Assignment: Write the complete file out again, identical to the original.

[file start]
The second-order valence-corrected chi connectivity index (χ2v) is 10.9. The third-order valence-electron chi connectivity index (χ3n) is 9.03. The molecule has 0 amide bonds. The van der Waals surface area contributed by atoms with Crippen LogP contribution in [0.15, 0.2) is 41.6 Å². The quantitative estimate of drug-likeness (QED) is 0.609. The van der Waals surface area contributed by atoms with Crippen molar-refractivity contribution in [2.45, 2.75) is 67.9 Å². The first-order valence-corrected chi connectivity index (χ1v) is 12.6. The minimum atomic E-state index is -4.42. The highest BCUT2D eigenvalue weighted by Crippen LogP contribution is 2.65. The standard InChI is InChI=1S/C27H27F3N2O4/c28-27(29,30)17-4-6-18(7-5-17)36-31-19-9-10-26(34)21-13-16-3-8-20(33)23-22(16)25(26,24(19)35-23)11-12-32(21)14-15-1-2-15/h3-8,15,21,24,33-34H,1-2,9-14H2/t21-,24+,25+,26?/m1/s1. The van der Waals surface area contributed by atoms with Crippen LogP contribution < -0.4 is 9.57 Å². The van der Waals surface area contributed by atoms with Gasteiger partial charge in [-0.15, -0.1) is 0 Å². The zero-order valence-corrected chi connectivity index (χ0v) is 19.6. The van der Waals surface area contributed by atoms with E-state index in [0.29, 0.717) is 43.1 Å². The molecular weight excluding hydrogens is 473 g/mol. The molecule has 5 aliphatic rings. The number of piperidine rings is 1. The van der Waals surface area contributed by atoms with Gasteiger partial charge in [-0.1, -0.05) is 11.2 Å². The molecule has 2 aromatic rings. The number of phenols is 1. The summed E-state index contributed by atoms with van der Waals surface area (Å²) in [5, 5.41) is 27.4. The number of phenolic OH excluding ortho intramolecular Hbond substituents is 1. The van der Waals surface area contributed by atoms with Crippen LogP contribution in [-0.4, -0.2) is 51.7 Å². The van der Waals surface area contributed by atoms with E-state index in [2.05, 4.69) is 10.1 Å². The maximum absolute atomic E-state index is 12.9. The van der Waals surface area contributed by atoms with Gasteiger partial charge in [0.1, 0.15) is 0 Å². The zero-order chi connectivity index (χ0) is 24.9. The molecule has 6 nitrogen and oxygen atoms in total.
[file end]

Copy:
The second-order valence-corrected chi connectivity index (χ2v) is 10.9. The third-order valence-electron chi connectivity index (χ3n) is 9.03. The molecule has 0 amide bonds. The van der Waals surface area contributed by atoms with Crippen LogP contribution in [0.15, 0.2) is 41.6 Å². The quantitative estimate of drug-likeness (QED) is 0.609. The van der Waals surface area contributed by atoms with Crippen molar-refractivity contribution in [2.45, 2.75) is 67.9 Å². The first-order valence-corrected chi connectivity index (χ1v) is 12.6. The minimum atomic E-state index is -4.42. The highest BCUT2D eigenvalue weighted by Crippen LogP contribution is 2.65. The standard InChI is InChI=1S/C27H27F3N2O4/c28-27(29,30)17-4-6-18(7-5-17)36-31-19-9-10-26(34)21-13-16-3-8-20(33)23-22(16)25(26,24(19)35-23)11-12-32(21)14-15-1-2-15/h3-8,15,21,24,33-34H,1-2,9-14H2/t21-,24+,25+,26?/m1/s1. The van der Waals surface area contributed by atoms with Crippen LogP contribution < -0.4 is 9.57 Å². The van der Waals surface area contributed by atoms with Gasteiger partial charge in [-0.15, -0.1) is 0 Å². The zero-order valence-corrected chi connectivity index (χ0v) is 19.6. The van der Waals surface area contributed by atoms with E-state index in [0.29, 0.717) is 43.1 Å². The molecular weight excluding hydrogens is 473 g/mol. The molecule has 5 aliphatic rings. The number of piperidine rings is 1. The van der Waals surface area contributed by atoms with Gasteiger partial charge in [-0.1, -0.05) is 11.2 Å². The molecule has 2 aromatic rings. The number of phenols is 1. The summed E-state index contributed by atoms with van der Waals surface area (Å²) in [5, 5.41) is 27.4. The number of phenolic OH excluding ortho intramolecular Hbond substituents is 1. The van der Waals surface area contributed by atoms with Crippen LogP contribution in [-0.4, -0.2) is 51.7 Å². The van der Waals surface area contributed by atoms with E-state index in [2.05, 4.69) is 10.1 Å². The maximum absolute atomic E-state index is 12.9. The van der Waals surface area contributed by atoms with Gasteiger partial charge in [0.1, 0.15) is 0 Å². The zero-order chi connectivity index (χ0) is 24.9. The molecule has 6 nitrogen and oxygen atoms in total.